I love country music.  Love, love, love country music!  Each summer, my husband and I attend country concerts at Blossom Music Center, an outdoor venue located in Northeast Ohio.   With most concerts, you pretty much know what to expect.  The entertainers will play some music off their newest album, some of their older, yet popular songs, and possibly cover some hits from various artists.  Usually the artist will introduce their band, talk to the audience a little, and throw out, “Hello, Ohio, how are you doing tonight!” about 10 times – each time the response from the audience getting a little louder.

The opening act plays for about 25 minutes, the set is torn down, the next act plays for about an hour, the set is torn down, and the headliner plays for about 1 hour 45 minutes.   When the concert starts at 7 pm instead of 730 pm, I know I’m either going to get 30 extra minutes of music (since the concerts ALWAYS end by 11 pm) or an elaborate stage design that takes longer to transition to from performer to performer.

The business of putting on concerts is down to a science.  No wasted energy, no wasted time.  Each person has a job to do, and this job is timed out perfectly.

You want to see checklists, routines, systems at their finest, just watch the stage when one performer finishes as they set up for the next performer.  Drum sets removed and replaced, speakers adjusted, lights moved, tarps removed, microphone stands positioned and more.

Just like at a concert, many of us live our lives day-to-day using a series of routines, checklists, and systems.

Using routines is how we become more efficient.  This allows us to move from task, to task, to task without forgetting items.  Maybe we use a morning routine or an evening routine.  Possibly we use a routine for getting the kids out the door on time, cleaning the house, cooking meals.  Or we use checklists to pack for business trips, schedule pool maintenance, and fill customer orders.  Or we have set up a system for customer service calls, social media marketing, and website updates.

blake shelton

Blake Shelton “early years”, 2013 Blossom Music Center

Yet, even knowing the basic outline for each concert, I usually walk away from the evening excited, energized, and amazed.   “Wow – that concert was so good!  I love, love, love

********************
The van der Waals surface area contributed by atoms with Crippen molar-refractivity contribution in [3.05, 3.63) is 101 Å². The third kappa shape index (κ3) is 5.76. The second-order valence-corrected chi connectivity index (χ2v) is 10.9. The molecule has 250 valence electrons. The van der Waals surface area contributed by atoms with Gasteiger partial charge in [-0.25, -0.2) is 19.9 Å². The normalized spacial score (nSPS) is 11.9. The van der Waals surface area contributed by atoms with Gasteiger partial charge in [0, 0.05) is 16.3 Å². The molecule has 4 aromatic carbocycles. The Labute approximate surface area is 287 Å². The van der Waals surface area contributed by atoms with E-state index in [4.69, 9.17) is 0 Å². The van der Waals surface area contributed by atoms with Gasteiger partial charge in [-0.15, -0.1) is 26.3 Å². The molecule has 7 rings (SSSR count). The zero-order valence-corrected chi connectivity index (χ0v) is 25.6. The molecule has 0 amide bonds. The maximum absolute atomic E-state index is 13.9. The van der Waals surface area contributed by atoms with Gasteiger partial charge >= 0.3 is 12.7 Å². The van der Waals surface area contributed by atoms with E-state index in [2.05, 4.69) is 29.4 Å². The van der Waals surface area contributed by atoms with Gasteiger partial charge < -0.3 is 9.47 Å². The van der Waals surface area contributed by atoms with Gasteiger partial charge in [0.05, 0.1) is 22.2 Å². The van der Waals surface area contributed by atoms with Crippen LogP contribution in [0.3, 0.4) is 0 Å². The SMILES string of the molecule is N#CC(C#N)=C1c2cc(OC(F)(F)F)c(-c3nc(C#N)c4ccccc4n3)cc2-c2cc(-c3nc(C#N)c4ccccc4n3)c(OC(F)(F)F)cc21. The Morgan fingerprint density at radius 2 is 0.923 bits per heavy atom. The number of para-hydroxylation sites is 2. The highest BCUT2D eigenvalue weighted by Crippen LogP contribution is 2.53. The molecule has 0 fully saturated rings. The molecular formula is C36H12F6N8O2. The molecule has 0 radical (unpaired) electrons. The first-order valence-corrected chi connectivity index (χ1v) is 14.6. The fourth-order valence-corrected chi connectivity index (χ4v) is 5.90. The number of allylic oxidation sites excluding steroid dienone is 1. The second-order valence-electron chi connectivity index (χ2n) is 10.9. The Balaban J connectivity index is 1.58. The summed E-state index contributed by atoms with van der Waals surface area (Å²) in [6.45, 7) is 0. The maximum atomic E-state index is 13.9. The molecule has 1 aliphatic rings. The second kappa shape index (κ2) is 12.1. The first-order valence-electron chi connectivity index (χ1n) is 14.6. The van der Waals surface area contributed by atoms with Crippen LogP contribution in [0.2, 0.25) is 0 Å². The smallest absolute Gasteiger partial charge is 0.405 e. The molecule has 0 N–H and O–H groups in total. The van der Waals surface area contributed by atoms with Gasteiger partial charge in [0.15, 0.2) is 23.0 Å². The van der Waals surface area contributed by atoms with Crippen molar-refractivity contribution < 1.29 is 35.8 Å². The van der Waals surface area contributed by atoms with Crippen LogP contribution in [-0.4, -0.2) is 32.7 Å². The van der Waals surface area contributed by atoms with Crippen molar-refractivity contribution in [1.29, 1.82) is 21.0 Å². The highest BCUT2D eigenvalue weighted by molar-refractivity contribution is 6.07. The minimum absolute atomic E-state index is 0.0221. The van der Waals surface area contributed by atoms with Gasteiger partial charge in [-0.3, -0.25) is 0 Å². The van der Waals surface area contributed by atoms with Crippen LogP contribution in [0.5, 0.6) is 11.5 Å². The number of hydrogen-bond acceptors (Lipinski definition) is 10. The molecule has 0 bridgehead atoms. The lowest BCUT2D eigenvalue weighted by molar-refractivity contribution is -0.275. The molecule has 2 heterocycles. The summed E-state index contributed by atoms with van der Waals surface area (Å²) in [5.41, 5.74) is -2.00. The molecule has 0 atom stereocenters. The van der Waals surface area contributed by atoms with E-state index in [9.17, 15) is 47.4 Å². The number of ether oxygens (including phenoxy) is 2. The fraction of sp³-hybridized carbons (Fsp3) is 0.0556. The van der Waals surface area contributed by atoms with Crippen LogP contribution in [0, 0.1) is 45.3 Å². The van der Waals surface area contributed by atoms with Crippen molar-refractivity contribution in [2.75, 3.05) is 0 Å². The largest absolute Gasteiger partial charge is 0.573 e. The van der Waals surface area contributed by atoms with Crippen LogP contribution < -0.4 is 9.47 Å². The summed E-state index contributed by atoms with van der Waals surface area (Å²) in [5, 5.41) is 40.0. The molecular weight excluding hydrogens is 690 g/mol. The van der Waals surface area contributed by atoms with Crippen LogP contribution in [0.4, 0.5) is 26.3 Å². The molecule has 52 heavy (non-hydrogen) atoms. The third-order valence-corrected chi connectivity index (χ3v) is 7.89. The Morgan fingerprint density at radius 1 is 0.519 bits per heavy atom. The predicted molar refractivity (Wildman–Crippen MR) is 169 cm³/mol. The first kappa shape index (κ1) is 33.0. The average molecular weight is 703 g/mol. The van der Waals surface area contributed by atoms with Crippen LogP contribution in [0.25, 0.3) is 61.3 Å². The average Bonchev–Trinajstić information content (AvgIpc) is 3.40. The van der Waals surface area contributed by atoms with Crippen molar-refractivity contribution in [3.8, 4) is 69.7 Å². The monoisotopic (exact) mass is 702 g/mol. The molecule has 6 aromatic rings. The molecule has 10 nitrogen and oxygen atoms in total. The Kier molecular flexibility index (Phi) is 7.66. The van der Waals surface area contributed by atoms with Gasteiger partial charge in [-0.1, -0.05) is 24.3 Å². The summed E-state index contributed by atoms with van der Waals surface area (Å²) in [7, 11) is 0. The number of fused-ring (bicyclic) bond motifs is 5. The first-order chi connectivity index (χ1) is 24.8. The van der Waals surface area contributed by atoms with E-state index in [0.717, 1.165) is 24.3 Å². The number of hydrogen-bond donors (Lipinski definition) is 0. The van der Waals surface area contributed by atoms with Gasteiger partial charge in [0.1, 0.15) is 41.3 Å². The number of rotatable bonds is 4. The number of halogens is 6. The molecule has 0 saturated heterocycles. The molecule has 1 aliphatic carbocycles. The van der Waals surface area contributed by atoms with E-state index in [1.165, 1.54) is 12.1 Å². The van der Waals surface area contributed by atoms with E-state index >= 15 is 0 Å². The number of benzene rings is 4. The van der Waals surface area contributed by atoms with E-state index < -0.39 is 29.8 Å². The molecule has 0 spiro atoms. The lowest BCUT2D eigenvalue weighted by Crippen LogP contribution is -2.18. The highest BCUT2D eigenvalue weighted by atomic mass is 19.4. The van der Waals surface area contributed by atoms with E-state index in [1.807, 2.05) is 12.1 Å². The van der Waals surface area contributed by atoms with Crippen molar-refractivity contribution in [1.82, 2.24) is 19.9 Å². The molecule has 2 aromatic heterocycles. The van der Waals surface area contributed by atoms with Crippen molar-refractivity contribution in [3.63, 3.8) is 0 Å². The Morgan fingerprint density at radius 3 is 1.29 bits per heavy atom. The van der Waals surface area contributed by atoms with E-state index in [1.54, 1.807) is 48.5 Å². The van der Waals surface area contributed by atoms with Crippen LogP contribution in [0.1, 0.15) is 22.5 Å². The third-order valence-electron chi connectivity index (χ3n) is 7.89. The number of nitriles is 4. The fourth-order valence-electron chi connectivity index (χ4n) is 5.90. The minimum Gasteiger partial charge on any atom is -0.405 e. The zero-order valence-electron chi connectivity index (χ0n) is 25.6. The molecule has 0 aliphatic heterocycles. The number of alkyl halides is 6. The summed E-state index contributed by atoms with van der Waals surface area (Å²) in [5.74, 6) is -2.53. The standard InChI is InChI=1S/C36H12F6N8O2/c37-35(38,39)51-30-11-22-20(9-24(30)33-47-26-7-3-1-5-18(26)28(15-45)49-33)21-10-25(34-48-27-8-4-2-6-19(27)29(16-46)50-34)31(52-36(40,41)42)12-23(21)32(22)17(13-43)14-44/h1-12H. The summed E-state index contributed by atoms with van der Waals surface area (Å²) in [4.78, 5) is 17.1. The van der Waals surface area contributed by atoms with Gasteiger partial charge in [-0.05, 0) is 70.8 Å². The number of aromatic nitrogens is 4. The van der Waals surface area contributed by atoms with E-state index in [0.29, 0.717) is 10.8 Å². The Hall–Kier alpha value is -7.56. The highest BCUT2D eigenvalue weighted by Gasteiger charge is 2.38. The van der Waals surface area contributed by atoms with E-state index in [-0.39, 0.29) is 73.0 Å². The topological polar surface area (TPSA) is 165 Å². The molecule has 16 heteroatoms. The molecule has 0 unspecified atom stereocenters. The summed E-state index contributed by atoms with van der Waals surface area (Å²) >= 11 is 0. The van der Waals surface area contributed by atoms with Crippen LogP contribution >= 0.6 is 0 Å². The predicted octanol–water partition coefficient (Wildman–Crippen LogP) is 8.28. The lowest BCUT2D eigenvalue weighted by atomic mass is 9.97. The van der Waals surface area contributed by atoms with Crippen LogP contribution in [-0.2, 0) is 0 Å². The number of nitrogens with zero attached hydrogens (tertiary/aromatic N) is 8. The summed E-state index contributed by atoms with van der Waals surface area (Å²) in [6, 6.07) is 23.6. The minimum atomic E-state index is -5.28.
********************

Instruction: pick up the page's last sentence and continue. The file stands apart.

[insert performer name here :) ].”  Many times I’ll comment on the choices that each entertainer makes to set their concert apart –





  • Blake Shelton wearing a hat with long hair (hello, mullet!) reminiscent of his earlier days
  • Tim McGraw entering from the side of the venue walking right past my seat
  • Rascal Flatts opening a show beating on steel drums
  • Jason Aldean using high school photos to introduce each member of his band
  • Or how the headliner brings his/her opening acts onstage at the end of the show to sing together.  Who can forget Tim McGraw and Luke Bryan together a few years ago? 
  • Brad Paisley brings acts out on the road with him – and showcases their talent starting 4 hours before the show.  He often has 4 or 5 acts playing on an auxiliary stage starting as early as 3 in the afternoon.

I’m able to appreciate the “extras” because the rest of the experience has run so smoothly.

The entertainers are able to create this experience because the routine of the show is just that a routineThe extras are what I remember – these are what make each show unique and special.  The efficiency is what I appreciate.  Without the systems, routines, and checklists – the evening would be too chaotic and hectic to remember or appreciate the “extras”.

[Tweet “Your summer project – create systems, routines, and checklists!”] The same concept works for our lives.  Having the time to enjoy a “lazy weekend” on the deck this summer is made possible because of effective time management throughout the week.  Creating time each day to mediate and work on big picture thinking along with practical tasks is possible due to a routine of planning for the day, the week, and the month.    When we can use routines, systems, and checklists effectively – we can free our time, and brain up for the enjoyable “extras” in our lives.

Are you working as efficiently and effectively as possible?  How about using this summer to organize your day-to-day?  Often we think of summer “projects” as repairing the deck, organizing photo albums, or having an “epic” garage sale.  How about this summer your project is creating systems, checklists, and routines to make the whole year run more smoothly? 

How has using routines, checklists, or systems freed up your time (or your brain) to allow you to enjoy the extras?  How is your life like a country concert?  Please post below!

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